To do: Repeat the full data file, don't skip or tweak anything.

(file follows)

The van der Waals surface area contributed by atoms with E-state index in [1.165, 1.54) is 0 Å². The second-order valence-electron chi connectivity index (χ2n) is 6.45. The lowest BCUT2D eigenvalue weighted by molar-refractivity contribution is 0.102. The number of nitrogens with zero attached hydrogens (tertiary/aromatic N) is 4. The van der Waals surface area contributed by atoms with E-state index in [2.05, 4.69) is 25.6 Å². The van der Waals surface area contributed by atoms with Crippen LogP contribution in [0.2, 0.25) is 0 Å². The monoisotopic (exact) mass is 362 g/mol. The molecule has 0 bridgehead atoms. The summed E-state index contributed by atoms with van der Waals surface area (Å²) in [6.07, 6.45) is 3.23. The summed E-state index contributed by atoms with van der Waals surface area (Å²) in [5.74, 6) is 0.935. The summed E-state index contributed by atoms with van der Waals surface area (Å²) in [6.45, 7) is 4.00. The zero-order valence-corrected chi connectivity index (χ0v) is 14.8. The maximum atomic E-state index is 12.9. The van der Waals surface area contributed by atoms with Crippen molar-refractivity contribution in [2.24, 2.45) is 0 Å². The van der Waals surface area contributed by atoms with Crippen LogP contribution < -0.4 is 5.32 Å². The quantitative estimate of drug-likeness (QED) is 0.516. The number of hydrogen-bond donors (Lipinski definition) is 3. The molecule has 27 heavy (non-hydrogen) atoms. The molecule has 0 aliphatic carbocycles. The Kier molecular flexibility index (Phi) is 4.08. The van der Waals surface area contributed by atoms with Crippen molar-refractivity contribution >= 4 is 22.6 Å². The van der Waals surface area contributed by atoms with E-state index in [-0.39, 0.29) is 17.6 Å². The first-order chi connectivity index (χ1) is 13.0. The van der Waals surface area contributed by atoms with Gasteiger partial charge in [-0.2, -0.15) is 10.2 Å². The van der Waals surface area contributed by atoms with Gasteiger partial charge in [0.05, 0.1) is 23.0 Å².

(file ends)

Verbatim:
The van der Waals surface area contributed by atoms with E-state index in [1.165, 1.54) is 0 Å². The second-order valence-electron chi connectivity index (χ2n) is 6.45. The lowest BCUT2D eigenvalue weighted by molar-refractivity contribution is 0.102. The number of nitrogens with zero attached hydrogens (tertiary/aromatic N) is 4. The van der Waals surface area contributed by atoms with E-state index in [2.05, 4.69) is 25.6 Å². The van der Waals surface area contributed by atoms with Crippen LogP contribution in [0.2, 0.25) is 0 Å². The monoisotopic (exact) mass is 362 g/mol. The molecule has 0 bridgehead atoms. The summed E-state index contributed by atoms with van der Waals surface area (Å²) in [6.07, 6.45) is 3.23. The summed E-state index contributed by atoms with van der Waals surface area (Å²) in [5.74, 6) is 0.935. The summed E-state index contributed by atoms with van der Waals surface area (Å²) in [6.45, 7) is 4.00. The zero-order valence-corrected chi connectivity index (χ0v) is 14.8. The maximum atomic E-state index is 12.9. The van der Waals surface area contributed by atoms with Crippen molar-refractivity contribution in [2.24, 2.45) is 0 Å². The van der Waals surface area contributed by atoms with Crippen LogP contribution < -0.4 is 5.32 Å². The quantitative estimate of drug-likeness (QED) is 0.516. The number of hydrogen-bond donors (Lipinski definition) is 3. The molecule has 27 heavy (non-hydrogen) atoms. The molecule has 0 aliphatic carbocycles. The Kier molecular flexibility index (Phi) is 4.08. The van der Waals surface area contributed by atoms with Crippen molar-refractivity contribution >= 4 is 22.6 Å². The van der Waals surface area contributed by atoms with E-state index in [-0.39, 0.29) is 17.6 Å². The first-order chi connectivity index (χ1) is 13.0. The van der Waals surface area contributed by atoms with Gasteiger partial charge in [-0.2, -0.15) is 10.2 Å². The van der Waals surface area contributed by atoms with Gasteiger partial charge in [0.05, 0.1) is 23.0 Å².